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Listener No. 4382: Migration by Malva

Posted by Dave Hennings on 12 February 2016

A new pseudonym this week in the shape of Malva (a plant of the Mallow genus, for those of you not of a horticultural bent). We were faced with a nice simple 12×12 grid, and with acrosses having a letter moving to the left or right in their clues, while downs had a letter moving up or down in their entries. What could be simpler?

Listener 4382I decided to tackle the downs first, and 1 HARP (thanks to Mrs B), 3 SUMAC (Camus is one of the few French writers I know), 5 OVARIES, 6 ENSATE and 7 ECLOSION were all solved within ten minutes. I pencilled them in lightly since at least two letters, and possibly all of them, would be in the wrong place.

Sadly the flurry of solving didn’t continue and the bottom half of the grid looked quite sparse after my first pass through. BOSKAGE, BROILER and TROMMEL were three of them, so I was progressing reasonably well.

On trying the acrosses, 1 Losing half of tread in hail is wrong (7) looked like the H of ‘hail’ needed moving to ‘give ‘thread’, but alas that didn’t help. Luckily 14 Seven deign to include one (5) became Even design to include one (5) and PLAIN was, well, plain.

As expected, solving the acrosses was tough, and after an hour I had only ten in place. It took me some time to twig that a moving letter could just be within a single word, eg 1ac was in fact ‘tread’ becoming ‘trade’ rather than ‘thread’. I decided to make a note of the moving letters that moved in each clue. Sometimes that could be one of two (‘tsar’ in 15 could have the S or T moving to give ‘star’), but at this point I was staring at ten clues where the letter S was the mover! Coincidence? I think not! [Ed: I think so!]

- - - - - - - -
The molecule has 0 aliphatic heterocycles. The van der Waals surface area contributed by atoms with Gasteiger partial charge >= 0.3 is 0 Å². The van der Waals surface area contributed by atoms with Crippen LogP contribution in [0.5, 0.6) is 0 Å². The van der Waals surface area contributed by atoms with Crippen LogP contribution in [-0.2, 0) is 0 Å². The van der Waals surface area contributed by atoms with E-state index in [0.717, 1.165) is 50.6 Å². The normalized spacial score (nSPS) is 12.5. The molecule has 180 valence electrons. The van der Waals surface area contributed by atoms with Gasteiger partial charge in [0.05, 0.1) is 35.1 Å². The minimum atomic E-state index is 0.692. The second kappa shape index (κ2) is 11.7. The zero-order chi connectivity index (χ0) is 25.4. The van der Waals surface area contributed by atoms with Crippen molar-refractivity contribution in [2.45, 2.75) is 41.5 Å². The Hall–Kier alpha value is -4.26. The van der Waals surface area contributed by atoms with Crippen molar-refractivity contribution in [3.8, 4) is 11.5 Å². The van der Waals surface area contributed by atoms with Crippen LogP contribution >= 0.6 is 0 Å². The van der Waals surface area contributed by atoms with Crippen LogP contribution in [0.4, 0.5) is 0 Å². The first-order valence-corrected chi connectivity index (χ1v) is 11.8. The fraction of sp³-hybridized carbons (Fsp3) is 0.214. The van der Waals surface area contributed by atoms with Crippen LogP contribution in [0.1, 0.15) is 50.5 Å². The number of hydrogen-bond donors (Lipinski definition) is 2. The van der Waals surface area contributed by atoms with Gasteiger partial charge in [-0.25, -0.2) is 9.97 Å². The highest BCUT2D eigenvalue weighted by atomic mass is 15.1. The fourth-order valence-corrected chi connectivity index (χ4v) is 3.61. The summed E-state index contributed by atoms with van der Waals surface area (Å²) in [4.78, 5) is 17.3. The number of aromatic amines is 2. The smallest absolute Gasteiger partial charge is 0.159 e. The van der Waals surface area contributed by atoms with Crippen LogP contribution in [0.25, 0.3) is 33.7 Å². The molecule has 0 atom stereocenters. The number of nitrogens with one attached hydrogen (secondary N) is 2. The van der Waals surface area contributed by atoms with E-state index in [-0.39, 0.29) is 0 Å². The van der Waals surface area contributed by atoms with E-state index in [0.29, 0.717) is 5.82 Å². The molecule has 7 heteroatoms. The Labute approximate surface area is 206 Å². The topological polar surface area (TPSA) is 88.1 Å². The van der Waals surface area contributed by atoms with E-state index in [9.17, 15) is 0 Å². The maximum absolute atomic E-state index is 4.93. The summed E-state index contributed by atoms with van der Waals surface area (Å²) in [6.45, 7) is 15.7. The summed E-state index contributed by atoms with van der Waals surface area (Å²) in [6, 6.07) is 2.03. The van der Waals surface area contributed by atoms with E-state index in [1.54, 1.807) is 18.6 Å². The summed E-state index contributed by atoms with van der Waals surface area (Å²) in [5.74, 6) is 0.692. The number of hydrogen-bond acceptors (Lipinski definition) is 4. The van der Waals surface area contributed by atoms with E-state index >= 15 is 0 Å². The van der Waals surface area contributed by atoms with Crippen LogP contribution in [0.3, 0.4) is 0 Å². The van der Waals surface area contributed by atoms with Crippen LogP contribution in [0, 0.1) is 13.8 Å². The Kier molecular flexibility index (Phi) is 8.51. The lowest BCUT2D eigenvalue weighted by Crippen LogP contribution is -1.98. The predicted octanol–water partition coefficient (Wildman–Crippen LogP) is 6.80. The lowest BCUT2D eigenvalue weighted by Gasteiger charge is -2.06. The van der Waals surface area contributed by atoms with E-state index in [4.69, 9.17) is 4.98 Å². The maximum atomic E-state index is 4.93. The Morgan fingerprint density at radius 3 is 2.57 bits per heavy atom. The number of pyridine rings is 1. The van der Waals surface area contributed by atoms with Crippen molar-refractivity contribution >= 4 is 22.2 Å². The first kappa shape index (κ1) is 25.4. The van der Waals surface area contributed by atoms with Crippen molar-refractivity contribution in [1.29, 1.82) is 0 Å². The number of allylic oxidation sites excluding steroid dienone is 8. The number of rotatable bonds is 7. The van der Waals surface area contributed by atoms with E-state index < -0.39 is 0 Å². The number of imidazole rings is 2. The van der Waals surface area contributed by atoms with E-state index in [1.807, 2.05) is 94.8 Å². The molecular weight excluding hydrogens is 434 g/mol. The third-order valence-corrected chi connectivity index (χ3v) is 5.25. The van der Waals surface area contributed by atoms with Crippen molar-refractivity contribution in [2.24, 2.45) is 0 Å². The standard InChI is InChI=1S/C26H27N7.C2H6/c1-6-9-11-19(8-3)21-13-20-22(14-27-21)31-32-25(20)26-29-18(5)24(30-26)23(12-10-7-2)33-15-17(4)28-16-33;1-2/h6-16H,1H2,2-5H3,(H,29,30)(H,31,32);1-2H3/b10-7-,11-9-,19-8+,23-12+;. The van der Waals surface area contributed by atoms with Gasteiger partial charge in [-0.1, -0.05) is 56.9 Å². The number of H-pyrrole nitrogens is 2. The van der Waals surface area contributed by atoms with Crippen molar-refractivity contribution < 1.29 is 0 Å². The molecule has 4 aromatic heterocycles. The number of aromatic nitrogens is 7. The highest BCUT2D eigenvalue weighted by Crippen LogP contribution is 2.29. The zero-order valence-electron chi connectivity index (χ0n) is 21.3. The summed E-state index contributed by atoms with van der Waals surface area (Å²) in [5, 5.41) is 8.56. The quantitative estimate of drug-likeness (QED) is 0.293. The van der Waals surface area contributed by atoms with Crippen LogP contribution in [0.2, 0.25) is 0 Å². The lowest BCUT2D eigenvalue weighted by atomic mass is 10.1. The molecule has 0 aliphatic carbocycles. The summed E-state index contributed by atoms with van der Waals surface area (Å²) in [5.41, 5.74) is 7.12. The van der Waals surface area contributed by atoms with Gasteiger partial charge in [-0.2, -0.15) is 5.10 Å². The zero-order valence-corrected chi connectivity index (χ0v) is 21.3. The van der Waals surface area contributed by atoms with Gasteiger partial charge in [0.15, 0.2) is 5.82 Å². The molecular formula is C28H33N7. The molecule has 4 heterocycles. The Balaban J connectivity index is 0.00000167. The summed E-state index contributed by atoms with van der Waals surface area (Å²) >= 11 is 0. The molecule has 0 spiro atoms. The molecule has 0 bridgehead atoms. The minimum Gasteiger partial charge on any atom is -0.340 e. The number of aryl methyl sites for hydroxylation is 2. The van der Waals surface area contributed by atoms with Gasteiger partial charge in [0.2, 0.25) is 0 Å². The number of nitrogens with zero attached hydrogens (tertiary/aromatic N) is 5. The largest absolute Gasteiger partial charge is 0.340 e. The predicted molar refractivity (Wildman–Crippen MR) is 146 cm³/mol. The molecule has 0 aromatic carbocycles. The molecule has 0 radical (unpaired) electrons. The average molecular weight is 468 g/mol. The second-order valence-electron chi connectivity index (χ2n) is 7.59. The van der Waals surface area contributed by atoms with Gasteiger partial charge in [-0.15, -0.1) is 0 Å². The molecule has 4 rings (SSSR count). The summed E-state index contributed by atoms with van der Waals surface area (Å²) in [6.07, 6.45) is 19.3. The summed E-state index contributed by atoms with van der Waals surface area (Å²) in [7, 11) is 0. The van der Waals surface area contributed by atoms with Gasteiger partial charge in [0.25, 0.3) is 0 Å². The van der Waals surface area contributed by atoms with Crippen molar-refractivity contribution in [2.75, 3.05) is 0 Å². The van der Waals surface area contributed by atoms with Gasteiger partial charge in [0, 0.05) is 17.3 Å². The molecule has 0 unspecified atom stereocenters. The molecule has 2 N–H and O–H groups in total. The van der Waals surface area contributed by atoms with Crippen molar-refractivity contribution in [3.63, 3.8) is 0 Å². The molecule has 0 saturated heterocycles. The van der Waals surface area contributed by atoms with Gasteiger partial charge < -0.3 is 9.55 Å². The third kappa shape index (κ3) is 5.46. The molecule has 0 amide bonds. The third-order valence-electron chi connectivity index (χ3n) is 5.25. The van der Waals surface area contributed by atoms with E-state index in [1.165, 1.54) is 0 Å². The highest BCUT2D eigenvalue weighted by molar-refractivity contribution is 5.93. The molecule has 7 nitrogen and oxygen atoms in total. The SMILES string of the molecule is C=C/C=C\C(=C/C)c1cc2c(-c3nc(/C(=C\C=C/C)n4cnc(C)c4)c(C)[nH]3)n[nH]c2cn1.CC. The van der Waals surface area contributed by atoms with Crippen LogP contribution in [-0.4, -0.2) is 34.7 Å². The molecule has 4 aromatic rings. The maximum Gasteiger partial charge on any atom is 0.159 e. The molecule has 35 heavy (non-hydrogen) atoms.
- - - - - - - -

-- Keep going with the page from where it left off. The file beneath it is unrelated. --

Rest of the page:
Listener 4382 My EntryTwo sessions, each of about 90 minutes, saw the puzzle finished with MINSMERE highlighted in the leading NW–SE diagonal (and a fair few non-S letters having moved in the across clues). The clues, especially the acrosses, were excellent, and I wondered whether Malva was another setter in disguise. These were some of my favourites:

13ac MEROSOME More wary confronted by a certain body part (8)
‘More wary’ became ‘More awry’ rather than the ‘More warty’ that I originally suspected!
27ac OMAN Taste State of fruit, not in perfect condition (4)
O (of) + MANGO (fruit) – GO (in perfect condition)
37ac RAKE Angel Angle Gabriel’s heart overruling head in dedication of church (4)
R ( heart of gabRiel) replacing first letter of WAKE
17dn ABOITEAU Ignoring onset of deluge, develop idea about water control (8)
21dn BROILER Old chicken biting head of really young chicken (7)
32dn AFAR Nadal’s return from way behind the baseline? (4)

 
A fine puzzle this week from Malva and I look forward to more from him.
 
 
 
CHAMBERS REPRINT

For those of you who missed Roger’s comment on my post last week, the revised 13th edition of Chambers (with the missing words restored) is due out on 15 February: https://www.facebook.com/wordlovers/photos/a.437858926258001.89056.176162209094342/1008472379196650/?type=3&theater
 

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